“All good things to those who wait” was some creep, yet eerily helpful advice, given by Dr. Hannibal Lecter in the Oscar-winning thriller “Silence of the Lambs” from 1991.
Now, for those who have been waiting to get inside the house featured in the disturbing movie, your time has come. It’s been a long 30 years, but it may just be worth it.
The Queen Anne Victorian house in western Pennsylvania was used as Buffalo Bill’s home in the “Silence of the Lambs.” For those who have seen the movie, Buffalo Bill is the nickname for a psychotic serial killer that hunts down young women and kills them. After he does so, he removes their skin as a trophy of sorts.
One of the most iconic horror scenes of all time comes from that spooky, dated home from the 1991 film. Buffalo Bill has on a pair of night-vision goggles as he stalks Clarice Starling all throughout the home and eventually into a dark root cellar.
The scene is one of the most iconic to ever appear in the horror genre. Instead of a normal widescreen, viewers are watching Jodie Foster’s character through the dark green goggle lens. The epic ending scene is full of adrenaline and fear that you can almost physically feel emanating from the screen. Buffalo Bill lurks behind her creepily the entire time. Suddenly, she notices a moth land on a spool of thread and instantly knows she’s with the killer. She epically draws her gun and fires multiple times, hitting him right in the chest.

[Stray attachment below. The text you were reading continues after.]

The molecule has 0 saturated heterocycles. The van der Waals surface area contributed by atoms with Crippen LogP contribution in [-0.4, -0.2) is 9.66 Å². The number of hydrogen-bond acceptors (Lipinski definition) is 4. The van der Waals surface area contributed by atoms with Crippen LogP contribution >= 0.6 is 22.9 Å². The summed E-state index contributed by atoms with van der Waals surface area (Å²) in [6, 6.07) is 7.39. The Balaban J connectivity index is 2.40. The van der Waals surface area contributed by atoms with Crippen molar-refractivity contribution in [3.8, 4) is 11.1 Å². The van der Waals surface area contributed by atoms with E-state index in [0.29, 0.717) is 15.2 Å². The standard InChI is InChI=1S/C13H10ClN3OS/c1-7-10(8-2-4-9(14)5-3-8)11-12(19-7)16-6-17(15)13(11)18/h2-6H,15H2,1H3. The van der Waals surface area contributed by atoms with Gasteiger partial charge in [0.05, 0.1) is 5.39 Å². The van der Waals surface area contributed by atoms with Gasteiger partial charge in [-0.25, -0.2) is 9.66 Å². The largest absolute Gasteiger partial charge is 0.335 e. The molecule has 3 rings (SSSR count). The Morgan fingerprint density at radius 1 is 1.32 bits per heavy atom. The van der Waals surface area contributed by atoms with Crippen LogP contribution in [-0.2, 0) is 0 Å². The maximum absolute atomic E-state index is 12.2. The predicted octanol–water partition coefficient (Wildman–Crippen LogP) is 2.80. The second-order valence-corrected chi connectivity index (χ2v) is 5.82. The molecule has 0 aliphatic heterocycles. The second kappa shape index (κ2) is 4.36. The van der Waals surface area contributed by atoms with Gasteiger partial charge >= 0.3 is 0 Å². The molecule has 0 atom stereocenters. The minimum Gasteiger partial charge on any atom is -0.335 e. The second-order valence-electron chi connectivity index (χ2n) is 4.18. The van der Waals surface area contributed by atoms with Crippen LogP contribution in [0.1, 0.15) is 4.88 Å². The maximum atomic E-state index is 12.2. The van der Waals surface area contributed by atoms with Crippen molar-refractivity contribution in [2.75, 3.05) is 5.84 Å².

Stay in ‘Silence of the Lambs’ House
If visiting the place in which “Silence of the Lambs” comes to an epic end is on your bucket list, then it’s your lucky day. Fans can now wander, touch, imagine, and sleep in this old house used for the movie. According to Forbes, the house is now a boutique vacation rental home. Movie lovers can rent out the house for a night, weeks, or as long as they want as long.
“I couldn’t believe the house was for sale. I jumped at the chance to buy it and can’t wait to open it later this year as a boutique accommodation and cinematic destination … know film aficionados will also jump at the chance to stay in the house where the audience first meets Buffalo Bill up close,” the owner of the house, Chris Rowan, said in February 2021.
His plan was also to make the property available for other TV and movie projects. That way the Buffalo Bill horror house could live on forever, although, likely not nearly as terrifying. The house is three stories and was built close to 1910. It is seated on 1.7 acres of property and is only 30 miles from Pittsburgh.
The four-bedroom house can sleep about eight brave visitors. Also included in the experience are a wraparound porch, fireplaces, a clawfoot tub, a train caboose, and a swimming pool. If you watched the ending of “Silence of the Lambs” recently, you’ll remember many of the house’s key features. The wraparound porch, the foyer, the dining room, and, of course, the basement are all featured.
If you want more than just to spend the night, Rowan is hoping to have more immersive experiences soon. That will include a night-vision goggle experience that may be a little too reminiscent of that psychologically terrifying scene.